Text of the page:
Starting in 1926, he taught as a Privatdozent at the University of Berlin, the youngest in its history and by the end of 1929, he had published thirty-two significant papers, at a rate of nearly one major paper per month. Von Neumann’s alleged powers of speedy, massive memorization and recall allowed him to recite volumes of information, and even entire directories, with ease. In 1930, von Neumann was invited to Princeton University, New Jersey, where he was offered a faculty position in 1933 at the Institute for Advanced Study, a position which he should keep until his death.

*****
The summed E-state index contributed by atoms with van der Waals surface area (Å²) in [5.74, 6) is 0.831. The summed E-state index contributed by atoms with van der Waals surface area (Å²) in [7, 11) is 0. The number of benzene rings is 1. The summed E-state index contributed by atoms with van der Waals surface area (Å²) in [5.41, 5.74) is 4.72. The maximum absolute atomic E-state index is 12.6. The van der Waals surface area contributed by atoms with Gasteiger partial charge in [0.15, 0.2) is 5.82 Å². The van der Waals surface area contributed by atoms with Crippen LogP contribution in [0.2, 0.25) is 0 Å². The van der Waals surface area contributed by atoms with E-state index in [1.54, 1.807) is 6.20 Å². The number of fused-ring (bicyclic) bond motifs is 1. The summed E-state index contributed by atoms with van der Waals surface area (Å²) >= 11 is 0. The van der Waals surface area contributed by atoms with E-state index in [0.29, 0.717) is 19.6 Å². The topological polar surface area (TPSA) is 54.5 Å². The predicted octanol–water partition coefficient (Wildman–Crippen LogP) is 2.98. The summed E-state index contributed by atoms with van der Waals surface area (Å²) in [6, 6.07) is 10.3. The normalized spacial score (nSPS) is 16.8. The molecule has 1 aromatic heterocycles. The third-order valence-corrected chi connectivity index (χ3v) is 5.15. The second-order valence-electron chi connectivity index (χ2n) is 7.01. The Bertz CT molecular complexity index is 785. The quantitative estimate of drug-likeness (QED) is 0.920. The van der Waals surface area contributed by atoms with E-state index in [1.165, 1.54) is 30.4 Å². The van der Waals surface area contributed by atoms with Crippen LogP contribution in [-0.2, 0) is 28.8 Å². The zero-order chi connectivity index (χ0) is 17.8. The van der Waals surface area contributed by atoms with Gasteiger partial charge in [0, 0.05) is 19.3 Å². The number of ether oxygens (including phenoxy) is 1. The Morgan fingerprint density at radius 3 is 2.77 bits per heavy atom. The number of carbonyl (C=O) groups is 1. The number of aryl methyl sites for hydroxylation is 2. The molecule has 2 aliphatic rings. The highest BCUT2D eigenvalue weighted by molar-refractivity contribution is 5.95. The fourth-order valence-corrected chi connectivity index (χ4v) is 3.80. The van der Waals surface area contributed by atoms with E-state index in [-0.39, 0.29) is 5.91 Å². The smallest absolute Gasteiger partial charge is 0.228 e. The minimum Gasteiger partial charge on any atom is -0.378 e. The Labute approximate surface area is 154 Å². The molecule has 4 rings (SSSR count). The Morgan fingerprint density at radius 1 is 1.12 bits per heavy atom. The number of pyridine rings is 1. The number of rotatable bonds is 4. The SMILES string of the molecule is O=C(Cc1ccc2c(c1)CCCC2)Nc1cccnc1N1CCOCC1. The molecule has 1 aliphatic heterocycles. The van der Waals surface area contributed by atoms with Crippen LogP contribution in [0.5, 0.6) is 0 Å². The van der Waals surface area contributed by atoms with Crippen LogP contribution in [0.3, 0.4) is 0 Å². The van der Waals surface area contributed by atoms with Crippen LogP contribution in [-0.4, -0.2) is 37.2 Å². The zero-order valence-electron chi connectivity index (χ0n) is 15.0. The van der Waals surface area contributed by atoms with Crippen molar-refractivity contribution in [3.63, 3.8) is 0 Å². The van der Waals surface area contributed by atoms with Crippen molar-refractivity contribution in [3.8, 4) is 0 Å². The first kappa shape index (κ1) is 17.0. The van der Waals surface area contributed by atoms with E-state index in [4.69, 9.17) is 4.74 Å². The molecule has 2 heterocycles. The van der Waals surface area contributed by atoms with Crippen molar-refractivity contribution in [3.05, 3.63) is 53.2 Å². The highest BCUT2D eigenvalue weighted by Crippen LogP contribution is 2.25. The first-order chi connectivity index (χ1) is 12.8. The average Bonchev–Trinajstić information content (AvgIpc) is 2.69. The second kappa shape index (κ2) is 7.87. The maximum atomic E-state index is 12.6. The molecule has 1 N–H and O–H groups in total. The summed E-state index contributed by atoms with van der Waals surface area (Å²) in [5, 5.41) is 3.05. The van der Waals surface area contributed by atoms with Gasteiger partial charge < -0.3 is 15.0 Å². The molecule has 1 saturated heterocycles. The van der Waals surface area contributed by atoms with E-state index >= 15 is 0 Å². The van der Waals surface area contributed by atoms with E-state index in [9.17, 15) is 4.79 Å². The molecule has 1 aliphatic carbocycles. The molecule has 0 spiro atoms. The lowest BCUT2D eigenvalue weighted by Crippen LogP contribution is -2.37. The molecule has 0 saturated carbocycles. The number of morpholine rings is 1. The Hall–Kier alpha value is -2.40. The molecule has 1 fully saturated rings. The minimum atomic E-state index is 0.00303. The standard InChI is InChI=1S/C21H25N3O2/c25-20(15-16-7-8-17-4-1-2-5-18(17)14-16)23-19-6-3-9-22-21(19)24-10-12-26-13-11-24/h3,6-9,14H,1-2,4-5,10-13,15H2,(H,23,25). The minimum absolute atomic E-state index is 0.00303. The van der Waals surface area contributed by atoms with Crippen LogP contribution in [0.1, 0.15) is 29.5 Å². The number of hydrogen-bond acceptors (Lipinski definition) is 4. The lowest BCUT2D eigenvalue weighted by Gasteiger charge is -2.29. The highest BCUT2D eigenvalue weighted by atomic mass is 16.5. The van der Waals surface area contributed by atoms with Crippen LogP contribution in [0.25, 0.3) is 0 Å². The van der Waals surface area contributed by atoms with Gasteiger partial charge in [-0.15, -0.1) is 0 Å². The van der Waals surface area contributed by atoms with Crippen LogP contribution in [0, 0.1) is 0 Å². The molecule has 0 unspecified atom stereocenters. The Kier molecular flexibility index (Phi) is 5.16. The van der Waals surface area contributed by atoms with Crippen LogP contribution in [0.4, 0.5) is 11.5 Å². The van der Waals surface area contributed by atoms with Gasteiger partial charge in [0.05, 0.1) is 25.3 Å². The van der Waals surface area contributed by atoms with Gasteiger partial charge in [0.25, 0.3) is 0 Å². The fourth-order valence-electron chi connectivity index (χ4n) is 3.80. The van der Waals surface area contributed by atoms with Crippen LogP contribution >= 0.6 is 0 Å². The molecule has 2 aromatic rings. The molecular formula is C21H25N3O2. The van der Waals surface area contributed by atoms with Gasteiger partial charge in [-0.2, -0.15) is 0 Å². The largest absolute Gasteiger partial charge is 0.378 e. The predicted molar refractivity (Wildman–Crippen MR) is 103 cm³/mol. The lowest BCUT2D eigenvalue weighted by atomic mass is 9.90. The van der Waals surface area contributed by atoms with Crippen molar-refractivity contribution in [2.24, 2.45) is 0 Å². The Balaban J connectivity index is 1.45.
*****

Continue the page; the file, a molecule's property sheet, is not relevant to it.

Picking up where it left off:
Besides his major contributions to set theory, geometry, measure theory, ergodic theory, operator theory, lattice theory, quantum mechanics and quantum logics, game theory, mathematical economics, linear programming, mathematical statistics, and nuclear weapons, we want especially to focus on his contributions in computing here. Actually, von Neumann was a founding figure in computing. During his work in Los Alamos during the development of the hydrogen bomb, von Neumann and Stanislaw Ulam developed simulations on von Neumann’s digital computers for the hydrodynamic computations. During this time he contributed to the development of the Monte Carlo method, which allowed solutions to complicated problems to be approximated using random numbers. Because using lists of “truly” random numbers was extremely slow, von Neumann developed a form of making pseudorandom numbers.